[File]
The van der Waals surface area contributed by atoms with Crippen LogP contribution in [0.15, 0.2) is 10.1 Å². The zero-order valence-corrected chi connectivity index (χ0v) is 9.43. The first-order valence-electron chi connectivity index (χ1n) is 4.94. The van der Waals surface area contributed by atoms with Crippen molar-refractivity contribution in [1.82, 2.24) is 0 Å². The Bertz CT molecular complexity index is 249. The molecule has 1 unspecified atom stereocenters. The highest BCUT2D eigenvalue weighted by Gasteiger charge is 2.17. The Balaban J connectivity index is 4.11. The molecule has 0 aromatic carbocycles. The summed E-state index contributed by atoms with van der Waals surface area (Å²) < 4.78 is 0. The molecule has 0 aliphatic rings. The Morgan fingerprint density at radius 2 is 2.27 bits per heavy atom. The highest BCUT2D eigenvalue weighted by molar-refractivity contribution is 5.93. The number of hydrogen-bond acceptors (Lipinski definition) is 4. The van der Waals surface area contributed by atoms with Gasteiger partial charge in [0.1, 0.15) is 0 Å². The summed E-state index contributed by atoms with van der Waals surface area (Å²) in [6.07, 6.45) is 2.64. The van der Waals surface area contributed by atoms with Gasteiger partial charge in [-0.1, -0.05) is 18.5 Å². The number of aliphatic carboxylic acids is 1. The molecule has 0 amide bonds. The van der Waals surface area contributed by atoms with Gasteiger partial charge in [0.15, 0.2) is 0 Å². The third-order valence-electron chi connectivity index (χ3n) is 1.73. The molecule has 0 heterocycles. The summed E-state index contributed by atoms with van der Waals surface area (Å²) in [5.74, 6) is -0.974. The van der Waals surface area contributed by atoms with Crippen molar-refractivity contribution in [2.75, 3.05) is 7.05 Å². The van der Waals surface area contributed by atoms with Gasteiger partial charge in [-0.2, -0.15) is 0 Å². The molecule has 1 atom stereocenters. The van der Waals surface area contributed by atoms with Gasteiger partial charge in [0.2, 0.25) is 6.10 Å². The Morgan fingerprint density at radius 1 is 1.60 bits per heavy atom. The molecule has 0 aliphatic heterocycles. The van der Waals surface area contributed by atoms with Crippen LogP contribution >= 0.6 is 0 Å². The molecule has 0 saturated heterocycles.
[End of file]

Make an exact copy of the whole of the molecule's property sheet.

The van der Waals surface area contributed by atoms with Crippen LogP contribution in [0.15, 0.2) is 10.1 Å². The zero-order valence-corrected chi connectivity index (χ0v) is 9.43. The first-order valence-electron chi connectivity index (χ1n) is 4.94. The van der Waals surface area contributed by atoms with Crippen molar-refractivity contribution in [1.82, 2.24) is 0 Å². The Bertz CT molecular complexity index is 249. The molecule has 1 unspecified atom stereocenters. The highest BCUT2D eigenvalue weighted by Gasteiger charge is 2.17. The Balaban J connectivity index is 4.11. The molecule has 0 aromatic carbocycles. The summed E-state index contributed by atoms with van der Waals surface area (Å²) < 4.78 is 0. The molecule has 0 aliphatic rings. The Morgan fingerprint density at radius 2 is 2.27 bits per heavy atom. The highest BCUT2D eigenvalue weighted by molar-refractivity contribution is 5.93. The number of hydrogen-bond acceptors (Lipinski definition) is 4. The van der Waals surface area contributed by atoms with Gasteiger partial charge in [0.1, 0.15) is 0 Å². The summed E-state index contributed by atoms with van der Waals surface area (Å²) in [6.07, 6.45) is 2.64. The van der Waals surface area contributed by atoms with Gasteiger partial charge in [-0.1, -0.05) is 18.5 Å². The number of aliphatic carboxylic acids is 1. The molecule has 0 amide bonds. The van der Waals surface area contributed by atoms with Gasteiger partial charge in [0.15, 0.2) is 0 Å². The third-order valence-electron chi connectivity index (χ3n) is 1.73. The molecule has 0 heterocycles. The summed E-state index contributed by atoms with van der Waals surface area (Å²) in [5.74, 6) is -0.974. The van der Waals surface area contributed by atoms with Crippen molar-refractivity contribution in [2.75, 3.05) is 7.05 Å². The van der Waals surface area contributed by atoms with Gasteiger partial charge in [-0.2, -0.15) is 0 Å². The molecule has 1 atom stereocenters. The van der Waals surface area contributed by atoms with Gasteiger partial charge in [0.2, 0.25) is 6.10 Å². The Morgan fingerprint density at radius 1 is 1.60 bits per heavy atom. The molecule has 0 aliphatic heterocycles. The van der Waals surface area contributed by atoms with Crippen LogP contribution >= 0.6 is 0 Å². The molecule has 0 saturated heterocycles.